The simulation of the basic operating mode, or the various simulations of the operating modes, can be carried out for each respective configuration of the groups of control clusters 20, at different rates of burn-up of the rods 24.
Thus, for example, there is provided a limit value for the power per unit length PLIN for each configuration of control clusters 20 and by rate of burn-up.
In addition to those limit values which will be used as thresholds for automatically shutting down the reactor 2, the step 70 of
This may also be an alarm threshold which can be adjusted to the threshold values C4 reduced by 3%.
The method carried out in this manner may result in a limitation of the envelopes of use illustrated in
In that Figure, the reference numeral 90 indicates the envelope which corresponds to category 2 operational situations. That envelope is located around the envelope 66. The reference numerals 92 indicate boundaries (as dashed lines) of that envelope, as they were established before the method according to the invention was used.
Using the method of the invention leads to some of those boundaries 92 being redefined. The new boundaries 94 are illustrated as solid lines in
It should be noted that each portion to the right of the boundaries 94 corresponds to pairs of limit values of P and ΔI.
The time tmax established also constitutes a limit value for an operational parameter which is established by means of the method. That value allows an operator to increase the operating time at reduced power and therefore to optimally exploit the capabilities of the reactor 2 by reducing the risks of damage to the rods 24.
In that manner, the method described allows the limit values of operational parameters and the safety procedures to be verified, the limit values for operational parameters of the reactor 1 to be modified, if necessary, and old limits which are too narrow to be converted into a margin for use. Consequently, it is possible to ensure safe operation thereof, whilst optimally exploiting its capabilities.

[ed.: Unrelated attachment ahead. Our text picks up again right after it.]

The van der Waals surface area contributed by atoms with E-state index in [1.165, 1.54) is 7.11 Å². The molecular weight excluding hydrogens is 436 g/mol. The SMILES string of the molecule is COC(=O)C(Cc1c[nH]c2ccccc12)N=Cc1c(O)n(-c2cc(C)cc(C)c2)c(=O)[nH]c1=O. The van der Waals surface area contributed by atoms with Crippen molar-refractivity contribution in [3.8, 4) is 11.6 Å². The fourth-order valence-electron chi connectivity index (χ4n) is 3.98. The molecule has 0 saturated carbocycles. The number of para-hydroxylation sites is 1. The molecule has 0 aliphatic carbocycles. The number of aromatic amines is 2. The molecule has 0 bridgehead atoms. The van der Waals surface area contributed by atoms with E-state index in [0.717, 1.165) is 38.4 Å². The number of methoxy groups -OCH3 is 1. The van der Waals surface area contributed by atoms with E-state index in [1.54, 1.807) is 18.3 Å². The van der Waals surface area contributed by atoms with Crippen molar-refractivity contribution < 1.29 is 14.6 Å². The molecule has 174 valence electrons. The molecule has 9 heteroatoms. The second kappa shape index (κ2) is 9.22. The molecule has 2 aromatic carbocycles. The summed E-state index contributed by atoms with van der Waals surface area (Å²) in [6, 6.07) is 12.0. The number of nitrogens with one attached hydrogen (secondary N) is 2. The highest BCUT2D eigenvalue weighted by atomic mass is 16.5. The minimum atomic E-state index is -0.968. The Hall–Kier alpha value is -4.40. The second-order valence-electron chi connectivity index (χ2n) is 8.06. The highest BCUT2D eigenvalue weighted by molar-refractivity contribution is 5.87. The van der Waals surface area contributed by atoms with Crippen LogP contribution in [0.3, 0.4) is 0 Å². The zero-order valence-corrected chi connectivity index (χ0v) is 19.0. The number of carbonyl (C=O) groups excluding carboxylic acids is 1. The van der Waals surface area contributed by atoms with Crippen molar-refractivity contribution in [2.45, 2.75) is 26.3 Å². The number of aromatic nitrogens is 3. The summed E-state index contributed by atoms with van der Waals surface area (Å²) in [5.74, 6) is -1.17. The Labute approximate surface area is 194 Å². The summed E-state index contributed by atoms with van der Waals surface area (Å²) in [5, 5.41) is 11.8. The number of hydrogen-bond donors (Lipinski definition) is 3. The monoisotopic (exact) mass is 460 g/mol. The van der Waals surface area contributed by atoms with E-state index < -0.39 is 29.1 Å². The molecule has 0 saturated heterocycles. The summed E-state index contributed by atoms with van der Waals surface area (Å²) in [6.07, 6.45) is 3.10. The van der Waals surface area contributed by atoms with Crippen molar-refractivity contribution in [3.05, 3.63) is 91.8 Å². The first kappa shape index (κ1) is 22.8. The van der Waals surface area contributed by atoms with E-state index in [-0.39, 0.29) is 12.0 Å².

Step 50 can be carried out separately from the remainder of the method for establishing limit values of operational parameters of the reactor 2.
The various steps of this method can also be carried out by one and the same piece of software stored in the arrangement 44. The principles above can be applied to types of reactor other than pressurized water reactors, for example, boiling water reactors.
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|Citing Patent||Filing date||Publication date||Applicant||Title|
|US8301402 *||Dec 18, 2009||Oct 30, 2012||Mitsubishi Heavy Industries, Ltd.||In-plane compressive strength evaluation device and method therefor|
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|U.S. Classification||703/2, 700/30, 703/6|
|International Classification||G06G7/48, G21D3/00, G06F17/10, G21C17/00|
|Cooperative Classification||G21Y2002/203, G21D3/001, G21Y2002/201, G21C17/00, Y02E30/40, G21Y2004/40, G21Y2002/304|
|European Classification||G21D3/00C, G21C17/00|
|Oct 11, 2005||AS||Assignment|
Owner name: FRAMATOME ANP, FRANCE
Free format text: ASSIGNMENT OF ASSIGNORS INTEREST;ASSIGNORS:MAHE, PATRICE;ROYERE, CHRISTIAN;REEL/FRAME:016873/0849;SIGNING DATES FROM 20050413 TO 20050418
|Jan 13, 2011||FPAY||Fee payment|
Year of fee payment: 4
|Jan 17, 2015||FPAY||Fee payment|
Year of fee payment: 8